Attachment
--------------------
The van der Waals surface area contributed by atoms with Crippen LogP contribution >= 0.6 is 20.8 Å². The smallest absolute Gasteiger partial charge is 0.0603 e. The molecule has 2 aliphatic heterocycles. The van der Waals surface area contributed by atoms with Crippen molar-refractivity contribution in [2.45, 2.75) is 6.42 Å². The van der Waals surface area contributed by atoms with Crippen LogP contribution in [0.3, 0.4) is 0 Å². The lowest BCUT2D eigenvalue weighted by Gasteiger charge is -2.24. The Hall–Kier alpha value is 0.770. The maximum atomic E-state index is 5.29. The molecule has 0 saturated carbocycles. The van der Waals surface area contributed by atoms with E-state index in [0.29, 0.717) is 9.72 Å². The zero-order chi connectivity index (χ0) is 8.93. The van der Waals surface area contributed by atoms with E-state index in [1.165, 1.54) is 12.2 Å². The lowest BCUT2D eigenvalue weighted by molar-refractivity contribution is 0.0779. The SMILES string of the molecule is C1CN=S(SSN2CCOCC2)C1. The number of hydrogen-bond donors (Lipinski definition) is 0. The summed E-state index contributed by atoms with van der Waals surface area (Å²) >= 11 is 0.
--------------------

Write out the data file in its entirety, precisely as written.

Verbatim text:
The van der Waals surface area contributed by atoms with Crippen LogP contribution >= 0.6 is 20.8 Å². The smallest absolute Gasteiger partial charge is 0.0603 e. The molecule has 2 aliphatic heterocycles. The van der Waals surface area contributed by atoms with Crippen molar-refractivity contribution in [2.45, 2.75) is 6.42 Å². The van der Waals surface area contributed by atoms with Crippen LogP contribution in [0.3, 0.4) is 0 Å². The lowest BCUT2D eigenvalue weighted by Gasteiger charge is -2.24. The Hall–Kier alpha value is 0.770. The maximum atomic E-state index is 5.29. The molecule has 0 saturated carbocycles. The van der Waals surface area contributed by atoms with E-state index in [0.29, 0.717) is 9.72 Å². The zero-order chi connectivity index (χ0) is 8.93. The van der Waals surface area contributed by atoms with E-state index in [1.165, 1.54) is 12.2 Å². The lowest BCUT2D eigenvalue weighted by molar-refractivity contribution is 0.0779. The SMILES string of the molecule is C1CN=S(SSN2CCOCC2)C1. The number of hydrogen-bond donors (Lipinski definition) is 0. The summed E-state index contributed by atoms with van der Waals surface area (Å²) >= 11 is 0.